So, our degrees did make us more marketable. But they wouldn’t have affected our ability to marry well. Looking back, we realize that we didn’t gain a thing by waiting. But we did risk some things and simply lost out on others.

What We Risked

Gary Thomas, in his Boundless article titled, “Marry Sooner Rather than Later,” sums up some of our struggles that year:

Just because our culture seems to think it’s fine to wait until you’re nearly 30 years old to [marry] doesn’t mean you should ignore what you know is obvious: God designed you for sexual relations; God limits all sexual activity to marriage; and if you’re finding it difficult to control yourself sexually, He gives clear advice: Find somebody to marry.

Kevin and I had already found that “somebody” in each other. We were waiting for some arbitrary societal timeline instead of looking to the biblical qualifications for marriage. Because of that, we had a year of temptation and, I’ll just say it, aching for each other.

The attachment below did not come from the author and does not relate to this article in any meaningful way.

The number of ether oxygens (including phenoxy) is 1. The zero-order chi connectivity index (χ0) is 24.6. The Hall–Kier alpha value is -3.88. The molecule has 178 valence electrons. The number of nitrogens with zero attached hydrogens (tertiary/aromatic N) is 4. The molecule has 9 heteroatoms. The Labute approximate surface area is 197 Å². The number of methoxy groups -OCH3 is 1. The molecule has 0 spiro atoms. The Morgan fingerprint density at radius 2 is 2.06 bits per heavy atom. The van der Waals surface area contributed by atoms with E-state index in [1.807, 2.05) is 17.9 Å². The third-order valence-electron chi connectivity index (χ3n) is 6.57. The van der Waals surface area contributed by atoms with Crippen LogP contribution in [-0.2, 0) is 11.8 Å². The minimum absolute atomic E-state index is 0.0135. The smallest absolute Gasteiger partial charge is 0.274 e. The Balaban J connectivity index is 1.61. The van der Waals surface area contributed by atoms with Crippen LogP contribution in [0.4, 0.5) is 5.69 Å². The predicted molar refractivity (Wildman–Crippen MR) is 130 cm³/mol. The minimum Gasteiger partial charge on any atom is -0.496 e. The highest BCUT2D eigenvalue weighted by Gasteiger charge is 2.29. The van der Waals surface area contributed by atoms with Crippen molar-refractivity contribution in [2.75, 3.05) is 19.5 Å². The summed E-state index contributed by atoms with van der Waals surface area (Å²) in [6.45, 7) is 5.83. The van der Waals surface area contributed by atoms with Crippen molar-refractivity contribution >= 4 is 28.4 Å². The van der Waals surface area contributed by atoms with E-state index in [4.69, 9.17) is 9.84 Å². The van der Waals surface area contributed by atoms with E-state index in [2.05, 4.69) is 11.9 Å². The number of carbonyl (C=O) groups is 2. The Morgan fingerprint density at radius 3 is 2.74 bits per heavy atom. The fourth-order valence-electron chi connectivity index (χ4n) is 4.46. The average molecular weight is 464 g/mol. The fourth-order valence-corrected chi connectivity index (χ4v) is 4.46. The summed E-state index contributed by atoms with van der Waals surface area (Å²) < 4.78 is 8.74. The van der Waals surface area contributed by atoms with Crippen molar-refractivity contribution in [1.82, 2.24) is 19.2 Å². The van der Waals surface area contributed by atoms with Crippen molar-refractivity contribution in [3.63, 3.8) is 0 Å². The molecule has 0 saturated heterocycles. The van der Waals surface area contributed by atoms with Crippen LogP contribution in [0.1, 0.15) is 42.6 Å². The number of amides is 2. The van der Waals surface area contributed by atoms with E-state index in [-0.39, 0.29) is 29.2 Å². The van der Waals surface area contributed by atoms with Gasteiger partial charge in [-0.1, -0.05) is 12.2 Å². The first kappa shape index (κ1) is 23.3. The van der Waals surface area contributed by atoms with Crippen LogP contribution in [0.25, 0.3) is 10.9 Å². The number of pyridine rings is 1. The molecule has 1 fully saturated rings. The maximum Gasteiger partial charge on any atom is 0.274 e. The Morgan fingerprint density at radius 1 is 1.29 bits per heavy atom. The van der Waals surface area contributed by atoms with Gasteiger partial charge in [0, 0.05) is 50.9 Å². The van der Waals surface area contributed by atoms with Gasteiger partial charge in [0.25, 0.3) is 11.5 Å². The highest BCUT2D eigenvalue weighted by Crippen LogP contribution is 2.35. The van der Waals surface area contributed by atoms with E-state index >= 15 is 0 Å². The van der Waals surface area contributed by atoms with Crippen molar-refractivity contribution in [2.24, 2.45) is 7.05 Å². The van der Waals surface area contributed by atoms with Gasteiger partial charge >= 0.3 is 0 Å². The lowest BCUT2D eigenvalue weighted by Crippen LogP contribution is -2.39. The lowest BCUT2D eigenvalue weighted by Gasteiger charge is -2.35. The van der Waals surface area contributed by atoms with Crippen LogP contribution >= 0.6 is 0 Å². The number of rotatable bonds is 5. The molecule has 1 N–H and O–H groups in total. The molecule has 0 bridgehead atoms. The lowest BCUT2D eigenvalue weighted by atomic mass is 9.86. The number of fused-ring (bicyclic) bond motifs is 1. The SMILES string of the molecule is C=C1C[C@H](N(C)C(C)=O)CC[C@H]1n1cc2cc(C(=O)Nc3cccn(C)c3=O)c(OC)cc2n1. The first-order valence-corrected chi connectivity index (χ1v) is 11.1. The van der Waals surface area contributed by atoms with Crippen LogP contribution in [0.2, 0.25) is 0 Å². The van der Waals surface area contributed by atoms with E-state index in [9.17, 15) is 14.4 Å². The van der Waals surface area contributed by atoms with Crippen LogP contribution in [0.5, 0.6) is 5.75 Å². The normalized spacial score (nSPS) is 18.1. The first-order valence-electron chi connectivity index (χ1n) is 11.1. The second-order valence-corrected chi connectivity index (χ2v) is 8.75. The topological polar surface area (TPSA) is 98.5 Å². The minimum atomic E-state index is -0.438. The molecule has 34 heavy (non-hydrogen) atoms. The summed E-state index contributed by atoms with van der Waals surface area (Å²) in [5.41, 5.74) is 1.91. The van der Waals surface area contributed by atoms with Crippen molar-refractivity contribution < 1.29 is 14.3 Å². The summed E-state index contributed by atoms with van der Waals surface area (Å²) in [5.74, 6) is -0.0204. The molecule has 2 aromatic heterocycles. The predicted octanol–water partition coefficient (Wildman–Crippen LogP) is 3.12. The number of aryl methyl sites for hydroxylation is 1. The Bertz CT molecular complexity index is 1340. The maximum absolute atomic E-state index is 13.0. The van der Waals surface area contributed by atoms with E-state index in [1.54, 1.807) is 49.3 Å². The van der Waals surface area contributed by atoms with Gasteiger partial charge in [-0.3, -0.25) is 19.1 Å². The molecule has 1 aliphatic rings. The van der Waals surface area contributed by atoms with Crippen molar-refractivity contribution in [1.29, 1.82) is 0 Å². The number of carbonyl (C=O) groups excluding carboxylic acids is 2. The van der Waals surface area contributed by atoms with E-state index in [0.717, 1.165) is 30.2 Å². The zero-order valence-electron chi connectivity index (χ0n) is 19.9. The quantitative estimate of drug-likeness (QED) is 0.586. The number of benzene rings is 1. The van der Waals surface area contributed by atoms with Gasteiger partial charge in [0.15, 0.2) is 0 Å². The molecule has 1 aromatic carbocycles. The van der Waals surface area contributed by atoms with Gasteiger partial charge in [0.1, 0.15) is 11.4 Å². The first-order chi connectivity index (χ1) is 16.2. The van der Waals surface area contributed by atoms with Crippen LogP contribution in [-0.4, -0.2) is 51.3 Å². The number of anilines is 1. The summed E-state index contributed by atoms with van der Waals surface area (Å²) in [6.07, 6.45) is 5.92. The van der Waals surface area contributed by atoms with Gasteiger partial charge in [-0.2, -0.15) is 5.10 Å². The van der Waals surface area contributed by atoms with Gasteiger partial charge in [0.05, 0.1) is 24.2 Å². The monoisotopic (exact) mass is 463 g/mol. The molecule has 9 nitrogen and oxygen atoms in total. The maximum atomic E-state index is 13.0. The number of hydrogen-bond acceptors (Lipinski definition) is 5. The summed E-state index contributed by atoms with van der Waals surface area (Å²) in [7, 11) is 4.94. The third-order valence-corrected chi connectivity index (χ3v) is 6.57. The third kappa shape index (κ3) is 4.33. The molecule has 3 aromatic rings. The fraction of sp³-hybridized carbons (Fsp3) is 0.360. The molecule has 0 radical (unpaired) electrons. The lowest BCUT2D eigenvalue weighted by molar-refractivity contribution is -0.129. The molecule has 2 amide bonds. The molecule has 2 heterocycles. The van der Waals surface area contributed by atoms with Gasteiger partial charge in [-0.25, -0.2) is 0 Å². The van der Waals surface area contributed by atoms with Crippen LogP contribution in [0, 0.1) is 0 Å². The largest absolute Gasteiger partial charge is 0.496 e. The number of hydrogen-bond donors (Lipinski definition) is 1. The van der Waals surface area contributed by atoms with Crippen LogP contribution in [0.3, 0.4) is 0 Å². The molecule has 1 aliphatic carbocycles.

We should not have gotten “married for sex.” But I wish we would have realized that once we decided to marry, and marry for wise reasons, it was foolish to delay.

Mark Regnerus, Ph.D., tries to explain this balance:

While I certainly understand the biological urge to mate, we need to remind young adults that values like generosity, courage, dependability, compassion, and godliness live on far longer than do high testosterone and estrogen levels. Simply put, family and friends ought to do their best to help young couples discern whether there is more to their love than sexual desire.

At the same time, he argues, we should not ignore our desire for sex: